History is made in a handful of midterm election races

Even if the Republican gains in Congress fall within the historical norms for the out-of-power party in a midterm election, history was made in a number of races on Tuesday.

As soon as the polls closed in Maryland and Massachusetts, both state’s gubernatorial races were called for groundbreaking candidates. In Maryland, Democrat Wes Moore will become the first Black governor in the state’s history, and Massachusetts Attorney General Maura Healey, also a Democrat, is the first woman elected governor in the Bay State. She also will be the first openly gay woman to serve as governor of any state. (Massachusetts previously had a female acting governor, Jane Swift, who finished former Gov. Paul Cellucci’s first full term after Cellucci, a Republican, resigned to serve as ambassador to Canada under then-President George W. Bush.)

Gubernatorial candidate Wes Moore
Gubernatorial candidate Wes Moore at a rally on the eve of his victory, Nov. 7. (Mandel Ngan/AFP via Getty Images)

Salem, Mass., Mayor Kim Driscoll will serve as Healey’s lieutenant governor, making them the first women to serve as governor and lieutenant governor of the same state. Massachusetts also elected Democrat Andrea Campbell to be its first Black woman to serve as state attorney general.

In Vermont, Democrat Becca Balint defeated Republican Liam Madden in the state’s at-large congressional race and will become the first gay member of Vermont’s congressional delegation.

Becca Balint
Becca Balint, D-Vt., has been elected to the House of Representatives. (Becca Balint/Handout via Reuters)

In Arkansas, the Republican nominee for governor, former White House press secretary Sarah Huckabee Sanders was declared the winner by the Associated Press, making her the first woman to be elected governor of that state. Sanders is the daughter of former Arkansas Gov. Mike Huckabee.

Sarah Huckabee Sanders
Former White House press secretary Sarah Sanders is the new governor of Arkansas. (Mandel Ngan/AFP via Getty Images)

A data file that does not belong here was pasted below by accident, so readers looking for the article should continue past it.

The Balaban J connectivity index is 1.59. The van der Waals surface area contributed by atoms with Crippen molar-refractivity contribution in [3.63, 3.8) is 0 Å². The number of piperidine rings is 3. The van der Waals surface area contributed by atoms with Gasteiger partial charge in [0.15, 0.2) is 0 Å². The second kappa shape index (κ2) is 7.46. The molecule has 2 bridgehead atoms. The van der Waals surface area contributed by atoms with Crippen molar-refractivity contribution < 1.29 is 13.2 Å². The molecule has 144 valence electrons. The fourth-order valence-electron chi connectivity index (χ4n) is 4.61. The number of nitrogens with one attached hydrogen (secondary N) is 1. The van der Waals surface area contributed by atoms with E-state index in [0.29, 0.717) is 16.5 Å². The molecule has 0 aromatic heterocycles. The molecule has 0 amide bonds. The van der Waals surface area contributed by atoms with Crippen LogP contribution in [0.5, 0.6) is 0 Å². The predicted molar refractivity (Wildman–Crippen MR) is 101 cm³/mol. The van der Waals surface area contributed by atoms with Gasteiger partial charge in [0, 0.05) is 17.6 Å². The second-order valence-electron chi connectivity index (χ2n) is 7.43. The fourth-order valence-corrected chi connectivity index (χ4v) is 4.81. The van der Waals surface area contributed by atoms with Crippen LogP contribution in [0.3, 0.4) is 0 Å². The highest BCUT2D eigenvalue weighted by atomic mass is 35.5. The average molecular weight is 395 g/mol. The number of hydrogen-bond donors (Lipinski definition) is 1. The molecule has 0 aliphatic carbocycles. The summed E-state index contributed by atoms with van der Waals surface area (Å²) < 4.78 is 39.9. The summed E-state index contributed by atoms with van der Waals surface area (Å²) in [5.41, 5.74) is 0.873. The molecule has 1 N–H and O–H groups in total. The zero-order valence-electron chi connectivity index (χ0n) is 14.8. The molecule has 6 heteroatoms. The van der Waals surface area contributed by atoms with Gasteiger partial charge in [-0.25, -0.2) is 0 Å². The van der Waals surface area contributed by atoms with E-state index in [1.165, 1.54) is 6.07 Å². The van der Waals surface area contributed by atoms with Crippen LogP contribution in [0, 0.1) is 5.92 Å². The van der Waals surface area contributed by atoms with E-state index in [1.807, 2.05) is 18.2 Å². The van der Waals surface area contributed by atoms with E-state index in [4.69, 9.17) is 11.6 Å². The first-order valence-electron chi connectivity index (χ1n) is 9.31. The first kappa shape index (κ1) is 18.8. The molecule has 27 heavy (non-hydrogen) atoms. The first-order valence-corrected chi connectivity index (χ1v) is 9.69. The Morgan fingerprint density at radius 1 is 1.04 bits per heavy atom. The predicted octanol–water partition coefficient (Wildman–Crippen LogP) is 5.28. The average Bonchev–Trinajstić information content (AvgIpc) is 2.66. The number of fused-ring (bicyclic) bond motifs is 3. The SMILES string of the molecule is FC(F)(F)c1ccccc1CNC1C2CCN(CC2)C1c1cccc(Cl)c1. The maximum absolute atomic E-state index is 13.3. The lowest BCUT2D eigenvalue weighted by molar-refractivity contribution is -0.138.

The Senate race in Alabama has been called for Republican Katie Britt, who won the race to succeed retiring Republican Sen. Richard Shelby. Britt — who had once served Shelby as his chief of staff — is the first woman elected to the Senate from Alabama. (Two women previously represented Alabama in the Senate, but both were appointed to fill vacancies and never won election.)

Katie Britt
Republican Senate candidate Katie Britt. (AP)

In an otherwise rough night for Florida Democrats, Maxwell Frost, a 25-year-old gun control activist, won the race to succeed Rep. Val Demings in a congressional district that includes Orlando. Frost, the first Generation Z member of Congress, has said that he plans to focus on other issues of importance besides gun control, such as climate change and affordable housing.

Maxwell Frost
Maxwell Frost, the victorious Democratic congressional candidate for District 10 in Florida. (Lynne Sladky/AP)

In New Hampshire, Democrat James Roesener became the first transgender man elected to a state legislature in U.S. history.

And in Pennsylvania's 12th District, Democratic congressional nominee Summer Lee is expected to become the first Black woman to represent Pennsylvania in Congress. Her Republican opponent Mike Doyle has conceded the race and Lee has declared victory, as she is ahead by roughly 17 percentage points with three-quarters of the votes counted in the heavily Democratic district.